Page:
Visiting the End Zone and the Community

Over the last couple of weeks, I’ve been out at a number of events in Atlanta, and the community has been very receptive to me. I’m very glad to be a part of it.

Getting out in the Atlanta community has allowed me to see the giving spirit of the people of this city.

I’ve noticed that the people of this city are very charitable and giving — not only around the holiday season, but year round. Many members of the community are out there trying to make things better, and ensure that people are thought of and the issues at hand are taken care of.

I’ve had the chance to spend some time with some notable business leaders in the community, and have noticed that they’re very willing to share knowledge and network.

I’ve also been able to go out and meet with kids for a few events to make a difference in the lives of our younger generation.

One of the events I did was in conjunction with NFL Play 60, which encourages kids to be active for at least 60 minutes a day. I was able to hop on the bus with Freddie Falcon and some of the Atlanta Falcons Cheerleaders, and surprise the students at Shiloh Point Elementary School, who have been outstanding in their efforts.

The kids of Shiloh Point Elementary are great representatives for NFL Play 60.

I talked to them at an assembly, and encouraged them to continue to play at least 60 minutes a day, to eat healthy and most importantly, become better people by listening and learning at school.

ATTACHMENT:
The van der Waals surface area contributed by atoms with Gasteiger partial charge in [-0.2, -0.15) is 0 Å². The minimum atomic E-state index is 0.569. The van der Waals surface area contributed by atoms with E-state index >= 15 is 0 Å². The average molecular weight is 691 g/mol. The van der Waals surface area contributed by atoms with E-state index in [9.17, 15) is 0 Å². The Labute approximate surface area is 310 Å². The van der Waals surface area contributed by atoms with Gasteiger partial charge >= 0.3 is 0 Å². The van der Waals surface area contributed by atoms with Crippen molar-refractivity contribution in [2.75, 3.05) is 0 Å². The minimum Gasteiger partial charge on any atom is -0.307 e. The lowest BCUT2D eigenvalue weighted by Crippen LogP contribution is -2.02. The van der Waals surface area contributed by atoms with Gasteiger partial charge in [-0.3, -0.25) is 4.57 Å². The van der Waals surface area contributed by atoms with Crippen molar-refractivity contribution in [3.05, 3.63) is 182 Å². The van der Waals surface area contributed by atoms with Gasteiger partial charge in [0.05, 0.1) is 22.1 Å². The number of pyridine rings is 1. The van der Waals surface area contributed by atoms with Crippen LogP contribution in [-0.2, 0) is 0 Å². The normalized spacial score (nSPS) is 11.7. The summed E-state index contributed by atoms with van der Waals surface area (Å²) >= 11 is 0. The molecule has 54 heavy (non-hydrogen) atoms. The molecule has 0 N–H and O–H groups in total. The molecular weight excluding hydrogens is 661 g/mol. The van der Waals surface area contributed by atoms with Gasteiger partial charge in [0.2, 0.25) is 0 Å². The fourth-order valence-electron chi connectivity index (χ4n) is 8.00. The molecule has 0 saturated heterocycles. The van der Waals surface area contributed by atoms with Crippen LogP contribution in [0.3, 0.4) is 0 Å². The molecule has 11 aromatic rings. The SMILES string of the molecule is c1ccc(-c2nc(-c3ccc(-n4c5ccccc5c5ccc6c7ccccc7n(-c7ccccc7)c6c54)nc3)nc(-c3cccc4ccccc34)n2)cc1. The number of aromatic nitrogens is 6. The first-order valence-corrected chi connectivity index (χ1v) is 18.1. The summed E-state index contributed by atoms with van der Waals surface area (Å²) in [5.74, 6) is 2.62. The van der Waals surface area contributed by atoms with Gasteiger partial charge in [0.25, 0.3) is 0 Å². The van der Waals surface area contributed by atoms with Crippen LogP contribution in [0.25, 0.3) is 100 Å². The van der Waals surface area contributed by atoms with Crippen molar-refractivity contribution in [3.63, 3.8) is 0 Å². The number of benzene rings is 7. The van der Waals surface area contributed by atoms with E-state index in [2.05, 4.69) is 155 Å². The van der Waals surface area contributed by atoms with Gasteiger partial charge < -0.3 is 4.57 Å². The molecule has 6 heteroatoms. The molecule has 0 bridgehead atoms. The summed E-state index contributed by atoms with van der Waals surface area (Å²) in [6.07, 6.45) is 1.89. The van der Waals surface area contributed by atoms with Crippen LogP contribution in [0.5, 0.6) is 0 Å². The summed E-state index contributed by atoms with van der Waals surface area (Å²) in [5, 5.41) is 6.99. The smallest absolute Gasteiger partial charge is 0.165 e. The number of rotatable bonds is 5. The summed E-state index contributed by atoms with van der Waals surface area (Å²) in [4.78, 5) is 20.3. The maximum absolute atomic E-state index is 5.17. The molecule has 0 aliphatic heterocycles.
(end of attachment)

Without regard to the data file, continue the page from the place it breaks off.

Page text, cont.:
I also teamed with Verizon Wireless to visit the Atlanta Mission shelter, where I got the chance to read to the children. We read The Grinch Who Stole Christmas, and I talked to them not only about what the story of the Grinch ultimately means, but about Christmas and how it’s not always about gifts, but about cherishing the company of others. After that, we had an hour of arts and crafts, and I loved that portion of it because I got to encourage the children to be creative.

It was a great time. I really enjoyed it, and it was one of the more fun experiences I’ve had so far in Atlanta. It means a lot to me to be able to do these things, and provide a positive influence on young children. I remember growing up wanting to be a NFL player, and because I had that that dream come true and I’m living it, I’m able to put myself in a position where I never forget where I came from.

It’s important to never forget how interaction and a smile can brighten up someone’s day. I also think it’s important to continue to uplift the younger generation, because one day they’re going to be the leaders. We want them to know to do things that are morally and ethically right. So I think it’s important to always spread truth and knowledge, and remember to always lend a helping hand.